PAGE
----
Modern Epidemiology Hardcover – Mar 14 2008
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Only drawback: no problems to work through or solutions to check your understanding.
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This highly regarded volume has no equal, as it has been not only an authoritative source of information but `the' reference on epi methods for almost a quarter century. For those looking for an introductory level textbook, Rothman's one by Oxford University Press is highly recommended, since the comprehensive `Modern Epidemiology' requires some previous exposure to the concepts and biostatistical methods presented.
The 3rd edition is an encyclopedic effort, brings methodological coherence to a whole new level, is highly readable, and confirms itself as the standard reference on epidemiological and clinical research for many more years to come. An outstanding scholarly achievement.
Definitely a must-have for anyone who needs to learn and apply basic/advanced epidemiological methods rigorously in clinical as well as general population settings.
1. It synthesizes contributions by Pearl and Rubin on the foundations of causal inference, and contributes its own perspective via the sufficient cause model. This is truly cutting edge, not to mention impeccably coherent.
2. The first third of the book is on study design, including measurement, sampling, and defining effects. This is just fantastic. Many methods textbooks jump right into approaches to analyzing data with little time taken to discuss how to make the data in the first place. This book provides a major corrective to that tendency.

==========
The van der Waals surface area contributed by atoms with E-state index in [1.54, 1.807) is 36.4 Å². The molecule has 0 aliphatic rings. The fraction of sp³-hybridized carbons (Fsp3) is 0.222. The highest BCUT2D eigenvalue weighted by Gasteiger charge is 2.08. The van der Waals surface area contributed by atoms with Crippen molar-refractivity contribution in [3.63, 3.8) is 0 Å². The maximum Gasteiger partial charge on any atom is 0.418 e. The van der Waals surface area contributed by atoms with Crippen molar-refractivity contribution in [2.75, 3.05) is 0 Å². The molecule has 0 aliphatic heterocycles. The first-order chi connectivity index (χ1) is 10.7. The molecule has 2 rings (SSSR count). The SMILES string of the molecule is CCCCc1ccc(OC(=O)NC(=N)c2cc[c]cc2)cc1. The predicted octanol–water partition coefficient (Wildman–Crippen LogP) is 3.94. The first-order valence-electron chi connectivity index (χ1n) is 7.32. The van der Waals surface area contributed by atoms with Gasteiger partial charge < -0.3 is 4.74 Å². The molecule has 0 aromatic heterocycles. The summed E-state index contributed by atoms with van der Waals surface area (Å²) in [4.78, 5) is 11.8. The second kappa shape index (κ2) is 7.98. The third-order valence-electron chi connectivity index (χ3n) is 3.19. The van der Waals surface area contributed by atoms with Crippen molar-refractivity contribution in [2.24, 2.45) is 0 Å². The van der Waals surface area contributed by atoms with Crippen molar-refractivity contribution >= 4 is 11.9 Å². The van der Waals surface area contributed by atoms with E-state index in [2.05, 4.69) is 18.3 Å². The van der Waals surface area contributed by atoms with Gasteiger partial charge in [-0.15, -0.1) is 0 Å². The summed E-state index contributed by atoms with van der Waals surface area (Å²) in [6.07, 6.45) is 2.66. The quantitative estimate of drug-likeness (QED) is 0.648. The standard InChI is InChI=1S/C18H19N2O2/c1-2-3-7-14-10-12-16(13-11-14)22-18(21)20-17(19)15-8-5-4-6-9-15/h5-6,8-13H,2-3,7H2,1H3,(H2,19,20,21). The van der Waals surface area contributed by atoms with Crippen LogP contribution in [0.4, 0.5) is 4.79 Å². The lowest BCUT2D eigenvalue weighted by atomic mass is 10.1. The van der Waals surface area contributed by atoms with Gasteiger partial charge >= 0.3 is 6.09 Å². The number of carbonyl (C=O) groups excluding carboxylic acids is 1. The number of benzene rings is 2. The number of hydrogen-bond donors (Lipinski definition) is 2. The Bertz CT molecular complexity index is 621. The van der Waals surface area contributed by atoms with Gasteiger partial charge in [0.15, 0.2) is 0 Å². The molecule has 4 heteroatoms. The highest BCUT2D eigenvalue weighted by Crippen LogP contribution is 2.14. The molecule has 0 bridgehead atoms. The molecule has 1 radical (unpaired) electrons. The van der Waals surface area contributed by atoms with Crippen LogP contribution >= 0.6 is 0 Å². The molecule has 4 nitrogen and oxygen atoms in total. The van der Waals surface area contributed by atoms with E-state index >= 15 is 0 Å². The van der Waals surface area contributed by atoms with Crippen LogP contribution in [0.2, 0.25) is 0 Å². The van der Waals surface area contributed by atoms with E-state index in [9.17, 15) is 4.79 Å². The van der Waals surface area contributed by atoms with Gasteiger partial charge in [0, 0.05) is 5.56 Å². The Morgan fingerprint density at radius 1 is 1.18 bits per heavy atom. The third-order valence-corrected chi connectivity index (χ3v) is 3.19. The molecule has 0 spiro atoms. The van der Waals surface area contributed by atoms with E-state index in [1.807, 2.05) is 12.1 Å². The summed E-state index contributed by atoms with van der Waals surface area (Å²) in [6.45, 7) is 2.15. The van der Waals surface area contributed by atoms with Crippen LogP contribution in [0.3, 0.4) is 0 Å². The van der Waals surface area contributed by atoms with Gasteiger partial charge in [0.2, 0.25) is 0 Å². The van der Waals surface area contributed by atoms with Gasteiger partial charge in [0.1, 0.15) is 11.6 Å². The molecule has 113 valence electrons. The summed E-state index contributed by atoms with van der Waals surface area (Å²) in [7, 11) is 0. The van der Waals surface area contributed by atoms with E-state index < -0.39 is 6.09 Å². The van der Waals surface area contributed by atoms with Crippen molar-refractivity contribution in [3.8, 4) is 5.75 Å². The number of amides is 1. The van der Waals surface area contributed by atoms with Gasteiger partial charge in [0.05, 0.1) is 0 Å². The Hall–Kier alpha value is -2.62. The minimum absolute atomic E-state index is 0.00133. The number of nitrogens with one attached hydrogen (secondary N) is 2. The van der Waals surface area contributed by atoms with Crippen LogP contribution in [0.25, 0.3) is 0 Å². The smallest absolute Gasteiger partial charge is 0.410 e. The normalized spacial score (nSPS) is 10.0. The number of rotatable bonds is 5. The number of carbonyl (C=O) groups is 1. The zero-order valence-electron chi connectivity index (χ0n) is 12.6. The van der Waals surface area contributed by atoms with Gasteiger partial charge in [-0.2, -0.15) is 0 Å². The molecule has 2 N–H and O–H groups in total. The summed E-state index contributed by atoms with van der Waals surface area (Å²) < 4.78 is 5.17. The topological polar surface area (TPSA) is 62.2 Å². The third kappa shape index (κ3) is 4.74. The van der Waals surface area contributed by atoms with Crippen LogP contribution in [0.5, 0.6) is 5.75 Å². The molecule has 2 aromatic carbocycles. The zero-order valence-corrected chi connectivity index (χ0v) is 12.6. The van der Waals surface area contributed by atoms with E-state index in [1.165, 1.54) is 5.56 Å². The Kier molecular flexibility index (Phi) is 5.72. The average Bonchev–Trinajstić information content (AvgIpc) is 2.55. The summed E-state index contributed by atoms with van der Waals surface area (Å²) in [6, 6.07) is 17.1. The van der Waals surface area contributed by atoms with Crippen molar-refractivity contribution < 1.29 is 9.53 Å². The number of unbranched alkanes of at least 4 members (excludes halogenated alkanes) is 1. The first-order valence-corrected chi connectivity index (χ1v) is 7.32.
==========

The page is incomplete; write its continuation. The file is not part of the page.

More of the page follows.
3. In data analysis, a lot of attention is given to sparse data problems, which again is just great. So many textbooks overlook this problem, which is a huge omission.
4. The data analysis section includes discussion of up-and-coming data mining and non-parametric methods (e.g. BART, boosted regression, etc.) to characterize response surfaces in the service of causal inference. That's amazingly cutting edge for a textbook.
5. The meta-analysis section emphasizes simplicity and provides a very nice list of common errors that should be avoided.
6. The references are to state of the art literature not only in epidemiology, but also in econometrics, education research, and statistics. It's great to see such cross-fertilization across disciplines, and it shows how these various disciplines are converging, it seems, on common analytical tools for causal inference in observational studies.
There are lots of nice examples throughout the book too. For other social scientists out there, I highly recommend this as a primer on state of the art methods for carrying out observational studies.
His textbook lays down the philosophical and methodological foundation necessary to truly master the various aspects of modern epidemiology. Much like the mathematics student would not start their studies in calculus before learning algebra, so too must a reader have a familiarity with epidemiological concepts and methods before picking up this book. Nevertheless, for those willing to put in the effort, it is a highly logical and rewarding exposition on modern epidemiology.
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